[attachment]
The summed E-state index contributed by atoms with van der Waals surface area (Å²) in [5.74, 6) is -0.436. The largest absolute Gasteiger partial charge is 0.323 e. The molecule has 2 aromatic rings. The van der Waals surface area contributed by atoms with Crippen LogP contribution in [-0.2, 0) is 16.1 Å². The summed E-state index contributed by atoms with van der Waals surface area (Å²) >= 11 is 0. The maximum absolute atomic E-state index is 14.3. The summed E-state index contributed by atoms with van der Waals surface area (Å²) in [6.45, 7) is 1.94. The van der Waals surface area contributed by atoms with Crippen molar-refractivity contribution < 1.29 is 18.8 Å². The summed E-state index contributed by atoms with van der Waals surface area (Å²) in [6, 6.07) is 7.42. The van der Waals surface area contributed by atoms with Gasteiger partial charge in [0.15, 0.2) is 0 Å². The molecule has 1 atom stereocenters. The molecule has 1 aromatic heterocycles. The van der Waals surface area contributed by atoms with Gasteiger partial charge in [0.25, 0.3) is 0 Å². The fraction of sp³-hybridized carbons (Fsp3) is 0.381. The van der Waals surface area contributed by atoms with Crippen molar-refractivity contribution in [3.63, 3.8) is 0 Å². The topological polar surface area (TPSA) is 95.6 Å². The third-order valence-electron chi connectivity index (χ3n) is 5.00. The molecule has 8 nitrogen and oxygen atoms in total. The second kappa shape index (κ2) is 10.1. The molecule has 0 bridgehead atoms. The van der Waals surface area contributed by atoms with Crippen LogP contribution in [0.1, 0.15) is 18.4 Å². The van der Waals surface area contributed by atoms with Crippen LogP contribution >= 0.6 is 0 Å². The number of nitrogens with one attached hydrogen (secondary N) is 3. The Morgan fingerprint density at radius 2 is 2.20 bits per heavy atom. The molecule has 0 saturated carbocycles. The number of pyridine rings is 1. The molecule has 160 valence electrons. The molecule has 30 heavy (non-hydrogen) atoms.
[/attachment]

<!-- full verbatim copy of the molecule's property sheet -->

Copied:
The summed E-state index contributed by atoms with van der Waals surface area (Å²) in [5.74, 6) is -0.436. The largest absolute Gasteiger partial charge is 0.323 e. The molecule has 2 aromatic rings. The van der Waals surface area contributed by atoms with Crippen LogP contribution in [-0.2, 0) is 16.1 Å². The summed E-state index contributed by atoms with van der Waals surface area (Å²) >= 11 is 0. The maximum absolute atomic E-state index is 14.3. The summed E-state index contributed by atoms with van der Waals surface area (Å²) in [6.45, 7) is 1.94. The van der Waals surface area contributed by atoms with Crippen molar-refractivity contribution < 1.29 is 18.8 Å². The summed E-state index contributed by atoms with van der Waals surface area (Å²) in [6, 6.07) is 7.42. The van der Waals surface area contributed by atoms with Gasteiger partial charge in [0.15, 0.2) is 0 Å². The molecule has 1 atom stereocenters. The molecule has 1 aromatic heterocycles. The van der Waals surface area contributed by atoms with Gasteiger partial charge in [0.25, 0.3) is 0 Å². The fraction of sp³-hybridized carbons (Fsp3) is 0.381. The van der Waals surface area contributed by atoms with Crippen molar-refractivity contribution in [3.63, 3.8) is 0 Å². The topological polar surface area (TPSA) is 95.6 Å². The third-order valence-electron chi connectivity index (χ3n) is 5.00. The molecule has 8 nitrogen and oxygen atoms in total. The second kappa shape index (κ2) is 10.1. The molecule has 0 bridgehead atoms. The van der Waals surface area contributed by atoms with Crippen LogP contribution in [0.1, 0.15) is 18.4 Å². The van der Waals surface area contributed by atoms with Crippen LogP contribution >= 0.6 is 0 Å². The number of nitrogens with one attached hydrogen (secondary N) is 3. The Morgan fingerprint density at radius 2 is 2.20 bits per heavy atom. The molecule has 0 saturated carbocycles. The number of pyridine rings is 1. The molecule has 160 valence electrons. The molecule has 30 heavy (non-hydrogen) atoms.